11. Thanks, Daniel. I'm not sure why this is happening, but it seems to be sporadic. If you repeat the click, does the download eventually work? Michael
  12. The hardware has been capable of 10 Hz logging since serial number 1247 (shipped at the end of 2013). However, some units may need a firmware update in order to use the higher rate, since the original firmware doesn't support rates higher than 5 Hz. The firwmare update procedure can be found here: I'm hoping to have an update utility available soon which will make the process a lot easier, but in the meantime it's easiest on a Windows XP/7 machine and possible (but harder) on a Mac. Michael
  13. As you mention, the side of the helmet is not a great place to mount the FlySight. There are a couple of major problems with this mounting location: If you're in a normal flying position, the FlySight won't be able to see half of the sky. The FlySight usually sees more satellites than it needs, so often you won't notice that this is a problem, but trouble is that it makes the fix "less robust", so when something else interrupts the signal, you lose the fix entirely rather than just losing a few satellites.Normal head motions like turning your head sideways or just turning your body onto a different flight line can change which satellites the FlySight sees. This doesn't seem like a problem, but making this kind of change in freefall can be challenging. The FlySight may not be able to get a lock on the new satellites, of you may simply wind up with "glitches" in your data. I may be able to get a better idea of where your troubles are coming from if you send the following files to "michael at flysight dot ca": Your "config.txt" file and "flysight.txt" file (if present--this one won't be there for older firmwares);The 15-minute warm-up file from the start of the weekend;The 1-minute warm-up file from before the jump;A jump which shows the problem you're seeing. Hope this helps! Michael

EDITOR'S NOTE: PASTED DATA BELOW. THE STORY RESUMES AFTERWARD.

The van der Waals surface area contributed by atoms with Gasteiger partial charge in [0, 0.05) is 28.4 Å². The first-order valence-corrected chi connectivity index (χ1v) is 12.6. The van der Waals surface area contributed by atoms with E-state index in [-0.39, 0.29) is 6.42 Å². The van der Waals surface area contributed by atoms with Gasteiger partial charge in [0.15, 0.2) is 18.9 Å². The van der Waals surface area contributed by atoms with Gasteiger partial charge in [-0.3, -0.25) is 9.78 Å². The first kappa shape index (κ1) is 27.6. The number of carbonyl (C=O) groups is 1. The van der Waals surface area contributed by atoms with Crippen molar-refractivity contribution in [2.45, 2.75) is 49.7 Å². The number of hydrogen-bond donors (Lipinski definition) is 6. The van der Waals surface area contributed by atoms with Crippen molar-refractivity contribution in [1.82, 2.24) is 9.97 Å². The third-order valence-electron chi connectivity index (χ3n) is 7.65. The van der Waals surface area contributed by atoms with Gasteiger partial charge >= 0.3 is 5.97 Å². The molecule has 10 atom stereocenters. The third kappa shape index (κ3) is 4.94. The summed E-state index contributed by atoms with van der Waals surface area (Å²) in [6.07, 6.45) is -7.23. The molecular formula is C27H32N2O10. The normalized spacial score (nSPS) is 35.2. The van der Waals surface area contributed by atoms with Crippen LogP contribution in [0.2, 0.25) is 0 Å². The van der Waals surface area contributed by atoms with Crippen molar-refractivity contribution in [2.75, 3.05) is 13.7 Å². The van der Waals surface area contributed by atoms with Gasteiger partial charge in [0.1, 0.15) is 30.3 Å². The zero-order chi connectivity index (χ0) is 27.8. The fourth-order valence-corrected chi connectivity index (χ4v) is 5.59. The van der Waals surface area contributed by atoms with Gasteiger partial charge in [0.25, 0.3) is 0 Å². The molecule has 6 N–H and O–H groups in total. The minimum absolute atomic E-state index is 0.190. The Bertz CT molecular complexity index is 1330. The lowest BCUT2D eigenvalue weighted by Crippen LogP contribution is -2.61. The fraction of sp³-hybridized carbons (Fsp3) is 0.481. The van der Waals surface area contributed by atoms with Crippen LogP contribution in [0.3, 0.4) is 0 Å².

14. This is a great position to mount for swooping, but less great for wingsuiting since the FlySight will be slightly on its side in flight. The FlySight's fix is usually pretty robust, so you'll probably still get good data, but in marginal situations it might have an impact. Michael
  15. Another firmware update is available here: This one adds "speech alarms". This is an altitude alarm that plays a sound file when it's triggered. There is some discussion of how to configure speech alarms here: I'm hoping this update will help performance competitors identify the top and bottom of the competition window more accurately. The usual cautions apply--these alarms should never be used for life-saving purposes, e.g., to indicate break-off or deployment altitude. Michael